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by LEE GAINES (United States)

Issue 2.2    August 2020


you are from the South. the South has taught you many things. 

you have learned the seasons are “hot” and “not” and there is no logic to them. 

you have learned the sky in July glows electric blue, the sun burns white-hot, and you get dizzy if you stay out too long.

you have learned mosquitos are not to be messed with. 

you have learned the mosquito hawks that eat the mosquitos are your best friend, and you have learned not to be afraid of them. 

you have learned blueberries straight from the bush are juiciest, jalapenos from the back garden are the hottest, and corn grown yards from where you eat is the sweetest. 


you have learned there is both good and bad about where you live. 

you have learned the stubbornest people on the planet are Southern.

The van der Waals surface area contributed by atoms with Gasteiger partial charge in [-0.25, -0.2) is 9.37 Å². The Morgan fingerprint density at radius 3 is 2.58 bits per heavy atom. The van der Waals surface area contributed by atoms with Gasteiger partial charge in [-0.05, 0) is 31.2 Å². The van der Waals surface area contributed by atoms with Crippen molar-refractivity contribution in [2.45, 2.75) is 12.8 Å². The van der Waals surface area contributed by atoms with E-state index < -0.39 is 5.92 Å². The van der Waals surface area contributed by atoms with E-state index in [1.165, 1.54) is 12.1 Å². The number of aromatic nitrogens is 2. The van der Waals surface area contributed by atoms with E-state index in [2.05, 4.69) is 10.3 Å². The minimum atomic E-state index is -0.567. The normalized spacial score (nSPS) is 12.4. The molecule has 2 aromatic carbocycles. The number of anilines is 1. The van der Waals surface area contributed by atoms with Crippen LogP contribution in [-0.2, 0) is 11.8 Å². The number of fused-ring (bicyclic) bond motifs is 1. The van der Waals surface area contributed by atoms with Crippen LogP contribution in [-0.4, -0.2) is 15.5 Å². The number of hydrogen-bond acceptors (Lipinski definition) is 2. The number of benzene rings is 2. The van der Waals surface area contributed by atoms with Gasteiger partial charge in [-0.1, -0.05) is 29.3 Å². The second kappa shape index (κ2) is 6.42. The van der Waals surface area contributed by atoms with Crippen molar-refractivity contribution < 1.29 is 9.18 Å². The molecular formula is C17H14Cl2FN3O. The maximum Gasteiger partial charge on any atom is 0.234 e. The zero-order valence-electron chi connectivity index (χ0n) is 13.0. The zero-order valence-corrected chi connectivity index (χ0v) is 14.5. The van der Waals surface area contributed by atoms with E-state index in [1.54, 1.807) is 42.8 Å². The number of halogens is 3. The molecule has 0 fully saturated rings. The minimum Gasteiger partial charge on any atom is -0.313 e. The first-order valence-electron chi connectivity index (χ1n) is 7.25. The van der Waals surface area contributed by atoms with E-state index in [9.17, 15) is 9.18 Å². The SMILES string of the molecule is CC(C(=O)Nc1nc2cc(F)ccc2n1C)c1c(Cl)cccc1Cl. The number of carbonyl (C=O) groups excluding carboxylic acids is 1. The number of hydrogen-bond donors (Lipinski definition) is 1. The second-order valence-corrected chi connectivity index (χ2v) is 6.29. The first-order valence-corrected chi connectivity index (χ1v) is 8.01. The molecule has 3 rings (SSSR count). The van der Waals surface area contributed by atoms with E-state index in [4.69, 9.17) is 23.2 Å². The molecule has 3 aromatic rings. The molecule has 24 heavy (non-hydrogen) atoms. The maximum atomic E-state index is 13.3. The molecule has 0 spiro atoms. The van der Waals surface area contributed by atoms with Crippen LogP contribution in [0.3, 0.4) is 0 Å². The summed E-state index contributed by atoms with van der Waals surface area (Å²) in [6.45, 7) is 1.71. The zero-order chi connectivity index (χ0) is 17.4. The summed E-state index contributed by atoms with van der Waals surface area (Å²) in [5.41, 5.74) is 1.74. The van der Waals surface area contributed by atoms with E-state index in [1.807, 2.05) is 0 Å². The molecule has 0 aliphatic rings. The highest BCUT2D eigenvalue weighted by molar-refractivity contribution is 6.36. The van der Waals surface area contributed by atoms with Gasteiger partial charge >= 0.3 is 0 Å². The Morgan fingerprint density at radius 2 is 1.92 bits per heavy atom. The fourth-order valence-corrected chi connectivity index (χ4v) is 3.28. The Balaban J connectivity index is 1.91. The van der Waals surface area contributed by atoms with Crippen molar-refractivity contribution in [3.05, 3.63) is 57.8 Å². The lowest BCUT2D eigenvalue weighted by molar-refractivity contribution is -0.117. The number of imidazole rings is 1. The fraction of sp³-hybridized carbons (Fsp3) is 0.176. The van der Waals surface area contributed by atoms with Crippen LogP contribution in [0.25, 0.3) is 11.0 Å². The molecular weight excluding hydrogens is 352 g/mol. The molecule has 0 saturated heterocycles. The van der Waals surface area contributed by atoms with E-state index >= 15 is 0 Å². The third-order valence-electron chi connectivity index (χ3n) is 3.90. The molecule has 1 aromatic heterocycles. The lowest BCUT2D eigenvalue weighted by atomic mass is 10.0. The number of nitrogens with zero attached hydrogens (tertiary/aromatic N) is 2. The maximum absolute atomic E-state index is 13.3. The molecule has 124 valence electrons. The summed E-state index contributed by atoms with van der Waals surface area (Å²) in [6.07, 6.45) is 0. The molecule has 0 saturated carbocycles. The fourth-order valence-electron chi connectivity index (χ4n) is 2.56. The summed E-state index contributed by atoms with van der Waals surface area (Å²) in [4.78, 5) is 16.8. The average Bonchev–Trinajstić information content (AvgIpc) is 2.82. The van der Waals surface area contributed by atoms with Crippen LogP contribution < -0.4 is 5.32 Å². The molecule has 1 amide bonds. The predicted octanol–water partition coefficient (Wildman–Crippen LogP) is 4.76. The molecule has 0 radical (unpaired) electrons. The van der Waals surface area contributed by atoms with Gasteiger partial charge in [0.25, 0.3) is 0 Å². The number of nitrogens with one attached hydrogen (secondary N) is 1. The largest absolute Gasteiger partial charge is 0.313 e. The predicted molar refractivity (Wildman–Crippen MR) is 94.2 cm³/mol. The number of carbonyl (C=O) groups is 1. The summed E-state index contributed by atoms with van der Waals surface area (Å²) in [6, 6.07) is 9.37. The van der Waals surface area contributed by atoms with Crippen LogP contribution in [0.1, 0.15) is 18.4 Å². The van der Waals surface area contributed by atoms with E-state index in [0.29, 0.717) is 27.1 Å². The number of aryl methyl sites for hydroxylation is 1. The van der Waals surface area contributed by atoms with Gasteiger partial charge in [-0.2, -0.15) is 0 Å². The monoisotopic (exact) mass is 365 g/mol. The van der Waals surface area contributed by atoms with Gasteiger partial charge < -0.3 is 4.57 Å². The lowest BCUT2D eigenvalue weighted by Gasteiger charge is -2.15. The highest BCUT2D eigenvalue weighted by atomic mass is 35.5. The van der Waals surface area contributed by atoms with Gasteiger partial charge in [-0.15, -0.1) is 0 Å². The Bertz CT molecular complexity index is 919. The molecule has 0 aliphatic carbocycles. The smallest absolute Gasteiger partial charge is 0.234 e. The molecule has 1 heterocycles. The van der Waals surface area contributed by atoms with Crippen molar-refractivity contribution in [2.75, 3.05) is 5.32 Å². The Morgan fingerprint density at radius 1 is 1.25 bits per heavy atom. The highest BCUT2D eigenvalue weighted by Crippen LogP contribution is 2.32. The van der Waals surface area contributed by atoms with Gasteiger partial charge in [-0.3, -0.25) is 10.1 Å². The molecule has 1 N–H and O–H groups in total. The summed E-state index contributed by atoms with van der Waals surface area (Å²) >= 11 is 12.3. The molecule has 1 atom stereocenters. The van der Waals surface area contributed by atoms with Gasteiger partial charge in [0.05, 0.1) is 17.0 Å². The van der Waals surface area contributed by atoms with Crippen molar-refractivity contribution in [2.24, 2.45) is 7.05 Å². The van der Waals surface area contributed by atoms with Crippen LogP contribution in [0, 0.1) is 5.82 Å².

you have learned “Southern Hospitality” only goes so far.

you have learned you cannot escape your birthright. 

you have learned, in the South, you cannot change. you are stagnant, like the stiff air in the middle of June. 

you will always be your father’s little girl. 

you will always be the one “who doesn’t like girly stuff.” 

you will lie and dodge questions about why you don’t come to Girl Scout meetings. you and your mother will butt heads about your desire to quit. Eventually, this will taper off, but only because you stop asking. 

you will worry your relatives when you cut your hair, they will tell you they are relieved you did not shave the side of your head. you will not tell them you wanted to. 

your Catholic great-grandmother will ask you why you don’t have a boyfriend yet, you’re so beautiful. you will laugh with her awkwardly as she slaps you on the back. 

you will stutter through thank-yous when your great-uncles and aunts call you “beautiful girl” and “young lady.” every pronoun will feel like a drop of cold water on your face. there will be so many, you will pray you don’t drown.

you will feel like your family is just trying to humour you at thanksgiving and christmas breakfasts when they ask how you are doing in school, and you will stumble through a conversation you don’t feel worthy of. you will watch other people talk, easy and languid. you will feel jealous and grateful at the same time. you will wish you felt that connected, and thank your stars you are not.